A: The Black Paintings series of pastel-on-sandpaper paintings grew directly from an earlier series, Domestic Threats. While both use cultural objects as surrogates for human beings acting in mysterious, highly-charged narratives, in the Black Paintings I replaced all background details of my actual setup (furniture, rugs, etc.) with lush black pastel. In this work the ‘actors’ are front and center.
While traveling in Bolivia two years ago, I visited a mask exhibition at the National Museum of Ethnography and Folklore in La Paz. The masks were presented against black walls, spot-lit, and looked eerily like 3D versions of my Black Paintings. I immediately knew I had stumbled upon a gift. So far I have completed nine pastel paintings in the Bolivianos series. One is awaiting finishing touches, one is in progress now, and I am planning the next one.
All of my pastel paintings are an example of a style called “contemporary conceptual realism” in which things are not quite as innocent as they seem. In this sense each painting is a kind of Trojan horse. There is plenty of backstory to my images, although I usually prefer not to over-explain them. Some mystery must always remain in art.
The world I depict is that of the imagination and this realm owes little debt to the natural world. I recently gave an art talk where I was reminded how fascinating it is to learn how others respond to my work. As New York art critic Gerrit Henry once remarked, “What we bring to a Rachko… we get back, bountifully.”
Comments are welcome!
* an ongoing series of quotations – mostly from artists, to artists – that offers wisdom, inspiration, and advice for the sometimes lonely road we are on.
I am astonished by the accuracy with which Matisse remembers the most trifling facts; he describes a room that he went into forty years ago and gives you the measurements, where every piece of furniture stood, how the light fell. He is a man of astounding precision and has little time for anything that he has not confirmed for himself. In art matters, he is not the sort to go looking for a profile fortuitously created by cracks in the wall. Elie Faure writes that Matisse is perhaps the only one of his contemporaries (in particular Marquet and Bonnard) to know exactly where he comes from and the only one who never allows it to show “because his inveterate, invincible, vigilant willpower is always focused on being himself and nothing but.”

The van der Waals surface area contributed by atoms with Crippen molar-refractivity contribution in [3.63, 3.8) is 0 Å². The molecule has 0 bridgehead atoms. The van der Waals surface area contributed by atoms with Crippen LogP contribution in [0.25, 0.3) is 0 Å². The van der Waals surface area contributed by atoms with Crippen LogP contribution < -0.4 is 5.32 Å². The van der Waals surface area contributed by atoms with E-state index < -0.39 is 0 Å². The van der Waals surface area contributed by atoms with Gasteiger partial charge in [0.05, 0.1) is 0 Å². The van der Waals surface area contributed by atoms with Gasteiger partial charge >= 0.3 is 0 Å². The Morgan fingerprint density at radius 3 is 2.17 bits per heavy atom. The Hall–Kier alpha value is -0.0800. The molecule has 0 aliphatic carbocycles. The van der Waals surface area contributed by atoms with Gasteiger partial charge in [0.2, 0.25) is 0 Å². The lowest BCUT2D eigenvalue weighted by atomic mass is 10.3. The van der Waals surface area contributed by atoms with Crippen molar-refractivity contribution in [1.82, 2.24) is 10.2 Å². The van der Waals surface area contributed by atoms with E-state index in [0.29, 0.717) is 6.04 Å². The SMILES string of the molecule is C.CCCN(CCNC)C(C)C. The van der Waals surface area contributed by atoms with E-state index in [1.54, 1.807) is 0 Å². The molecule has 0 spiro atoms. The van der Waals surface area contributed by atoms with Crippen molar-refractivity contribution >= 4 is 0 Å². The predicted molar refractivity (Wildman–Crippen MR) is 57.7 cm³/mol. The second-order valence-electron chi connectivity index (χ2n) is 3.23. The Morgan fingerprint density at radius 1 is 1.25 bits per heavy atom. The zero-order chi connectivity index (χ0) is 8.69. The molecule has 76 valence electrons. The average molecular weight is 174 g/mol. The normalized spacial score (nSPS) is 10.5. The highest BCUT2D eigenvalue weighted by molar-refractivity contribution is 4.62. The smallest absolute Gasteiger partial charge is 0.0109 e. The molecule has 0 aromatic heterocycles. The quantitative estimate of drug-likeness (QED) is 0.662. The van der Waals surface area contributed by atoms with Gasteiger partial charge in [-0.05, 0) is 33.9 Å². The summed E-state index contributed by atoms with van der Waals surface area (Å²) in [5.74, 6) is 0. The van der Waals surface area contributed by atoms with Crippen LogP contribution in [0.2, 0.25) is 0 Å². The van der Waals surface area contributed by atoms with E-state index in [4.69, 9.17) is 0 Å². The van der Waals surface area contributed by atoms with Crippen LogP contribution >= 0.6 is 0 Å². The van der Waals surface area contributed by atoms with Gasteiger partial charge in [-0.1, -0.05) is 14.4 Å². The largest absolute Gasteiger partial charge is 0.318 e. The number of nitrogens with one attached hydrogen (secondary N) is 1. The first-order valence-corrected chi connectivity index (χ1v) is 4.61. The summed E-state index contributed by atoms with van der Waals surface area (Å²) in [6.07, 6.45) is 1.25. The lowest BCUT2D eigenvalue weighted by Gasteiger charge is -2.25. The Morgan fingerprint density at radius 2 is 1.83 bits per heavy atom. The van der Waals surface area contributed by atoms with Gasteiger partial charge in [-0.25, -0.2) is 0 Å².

Matisse neglects nothing. He seems to know as much about the art market as about painting.
So many stratagems to sell a painting, from intimidating the purchaser to seeming to avoid him: Vollard used them all and used them successfully. Not least the lies that he told to reassure the client. “It works like this,” says Matisse: “To make a sale, you invent lies that have somehow disappeared into thin air by the time the deal is done.”
We talk of the difficulties faced by dealers hoping to gain access to Renoir in his Cagnes residence. Renoir didn’t like having people talk to him about selling his work,” says Matisse: “It bored him. About the only one who got a foot in the door was Paul Guillaume; he dressed up as a young worker with a floppy necktie: “You see, I’m a local. I’ve always loved your painting. I’ve just inherited a little money; I’d like to buy something.”
Chatting with Henri Matisse: The Lost 1941 Interview, Henri Matisse with Pierre Courthion, edited by Serge Guilbaut, translated by Chris Miller
Comments are welcome!
A: Here’s one from my good friend John, who with his wife Lynn, owns four pastel paintings. I believe they discovered my paintings in 2000 at a gallery in Marin County (CA). John is talking about work from a previous series called, “Domestic Threats.”
The first time that I saw Barbara’s work in a gallery window I was instantly drawn to it… the intensity of color… examining the figures… my love of folk art… the furniture and other objects. Somewhere in the middle of all this the skewed perspective hit me. I was hooked.
What would visual artists do without appreciative collectors!